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Duke I&E BOV Presentation

A vision of the future of Undergraduate Engineering Education at Duke
by

Peter Hollender

on 19 April 2013

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Transcript of Duke I&E BOV Presentation

Duke Students Market Ideas How do we train our students to generate new ideas, and how do we enable them to turn those ideas into real ventures? Innovation Exposure Fundamentals Engineering students must understand the industry outside of the context of textbooks, homework and labs, and be able to put the pieces together to see the gaps Needs Finding This is accomplished through classwork and labs. Our curriculum does a good job of covering a broad array of engineering principles, and students' theoretical understanding is sound. We have promising programs and courses offering experiential learning opportunities in and out of the classroom Industrial Internships
Medical Device Innovation
Invention to Application
Duke in Silicon Valley
Summer Innovation Program
InCube Entrepreneurship Of course, not all ideas are winners, and students seriously interested in entrepreneurship should learn how evaluate what ideas have technical feasibility, a sufficient market proposition, a viable IP strategy, etc. etc. Introduction to Business in Technology-Based Companies (BME 385)
Medical Device Innovation (BME 290/790)
Leading Medical Device Innovation to Market (HLTHMGMT 491/BME 360)
Invention-to-Application: Healthcare Research Commercialization (HLTHMGMT 491/ BME 362)
Intellectual Property, Business Law, and Entrepreneurship (EGRMGMT 220)
Engineering Entrepreneurship (EGRMGMNT 299.XY)
Marketing Essentials for Early Stage Technologies and Products (EGRMNT 299.XY). Fortunately, we have classes for that. However, students also need a space to develop prototypes, and access to equipment. We have a machine shop, but no mandatory training. We have no open design lab spaces. The best ways get access to space and equipment:
beg
borrow
steal Plans for a "Design Kitchen" in a future engineering building could be the foundation of the solution
Divide by discipline, not department
Share equipment between classes and with student projects via a centralized inventory
Both students and faculty can use and reserve space for classes and extracurricular projects DuHatch offers office space for developing start-ups
DukeGEN offers networking opportunities to build a team
The Duke Start-up Challenge offers the chance to win non-dilutive funding Seriously entrepreneurial students can handle the business end of their ventures through various campus programs: Student entrepreneurship has never had lower barriers to entry Technological
Rapid Prototyping / 3D Printing
Cloud computing / storage
Open Source Software
Business Model
Digital Distribution – App Store
Digital Storefronts
Non-Dilutive Funding
Business plan competitions
Crowdfunding – Kickstarter
SBIR grants Pratt Professors are running some really cool programs Dr. Truskey is developing an advanced BME design sequence that follows student projects from needs-finding to market research and prototyping.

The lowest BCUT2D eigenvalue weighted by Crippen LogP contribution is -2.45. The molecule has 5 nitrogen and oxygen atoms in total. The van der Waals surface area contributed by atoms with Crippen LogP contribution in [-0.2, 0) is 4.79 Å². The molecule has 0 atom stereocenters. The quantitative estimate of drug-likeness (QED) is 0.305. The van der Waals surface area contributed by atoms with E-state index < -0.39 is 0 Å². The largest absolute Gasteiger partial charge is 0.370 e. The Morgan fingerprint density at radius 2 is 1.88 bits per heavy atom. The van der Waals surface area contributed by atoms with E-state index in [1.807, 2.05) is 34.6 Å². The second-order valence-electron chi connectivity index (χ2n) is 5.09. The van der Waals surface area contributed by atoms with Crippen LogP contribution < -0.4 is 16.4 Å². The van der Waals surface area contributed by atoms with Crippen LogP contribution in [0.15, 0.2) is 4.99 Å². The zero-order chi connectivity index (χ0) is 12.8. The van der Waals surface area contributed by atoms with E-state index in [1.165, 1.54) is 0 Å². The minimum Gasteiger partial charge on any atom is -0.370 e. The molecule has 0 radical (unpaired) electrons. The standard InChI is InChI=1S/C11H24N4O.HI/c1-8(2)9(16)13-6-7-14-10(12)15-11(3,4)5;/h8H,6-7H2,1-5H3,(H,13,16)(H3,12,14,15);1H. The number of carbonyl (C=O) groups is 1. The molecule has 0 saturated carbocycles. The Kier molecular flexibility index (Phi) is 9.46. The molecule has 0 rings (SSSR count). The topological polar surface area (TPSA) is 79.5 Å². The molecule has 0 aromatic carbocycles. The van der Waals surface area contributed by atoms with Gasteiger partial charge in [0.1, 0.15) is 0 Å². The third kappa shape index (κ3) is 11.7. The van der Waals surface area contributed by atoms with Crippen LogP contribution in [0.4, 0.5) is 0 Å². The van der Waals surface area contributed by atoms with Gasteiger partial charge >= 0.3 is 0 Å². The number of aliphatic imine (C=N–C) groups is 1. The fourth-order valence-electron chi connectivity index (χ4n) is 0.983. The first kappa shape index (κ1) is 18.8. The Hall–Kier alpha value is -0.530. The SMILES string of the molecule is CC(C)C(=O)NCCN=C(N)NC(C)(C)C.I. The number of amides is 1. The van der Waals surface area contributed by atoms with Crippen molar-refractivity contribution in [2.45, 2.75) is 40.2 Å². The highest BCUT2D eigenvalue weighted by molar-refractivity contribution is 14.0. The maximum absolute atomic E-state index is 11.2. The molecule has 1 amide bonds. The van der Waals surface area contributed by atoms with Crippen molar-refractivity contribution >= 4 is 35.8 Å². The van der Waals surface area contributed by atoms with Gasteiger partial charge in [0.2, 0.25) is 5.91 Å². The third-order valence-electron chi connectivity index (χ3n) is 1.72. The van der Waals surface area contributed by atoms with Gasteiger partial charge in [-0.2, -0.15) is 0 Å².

Dr. Barnes runs a course focused around needs development through shadowing clinicians at Duke Hospital
Dr. Wax offers a course in which students are developing medical devices powered by a combination of Android tablets and Arduinos.
Dr. Palmeri replaced expensive computer + DAQ systems with Arduinos in a circuits class. ...sorry that these are all from BME, but its the department I'm most familiar with. Duke Start-up challenge,
DukeGEN,
DuHatch,
Masters of Engineering Management,
InCube,
Innovation Co-Lab,
Duke In Silicon Valley,
Summer Innovation Program
P4E,
Duke Venture Forward,
Startup Ventures Clinic,
Duke Entrepreneurship Manual,
Center for Entrepreneurship and Innovation,
...and the list goes on...

All these programs are trying to answer the same question: ...so what does the future hold? We can start putting the pieces together to improve the core undergraduate engineering curriculum

Cross-disciplinary, collaborative, open design space
Train in the machine shop, CAD, mobile programming, etc.
Get students using more tools of the trade, earlier.
Expand the senior design project to a multi-semester "Design Thesis"
More time for ideation
More cycles of prototypes
A more complete deliverable Innovation and Entrepreneurship in the Pratt School of Engineering A vision of the future of undergraduate engineering education at Duke

Peter Hollender (E'09, PhD'14) NCIIA Student Ambassador for Innovation and Entrepreneurship "DUKE IS MIND-BLOWINGLY RESOURCE-RICH" Ben Johnston, NCIIA Ambassador, UTSWMC ...specifically within engineering. Thanks to the students, faculty, and administrators who provided support, insight, and suggestions, especially:
Dean Katsouleas
Dean Franzoni
NCIIA Student Ambassadors Program
Bob Barnes
Matt Brown
Mark Palmeri
Adam Wax
George Truskey
Craig Henriquez
Bill Brown
Full transcript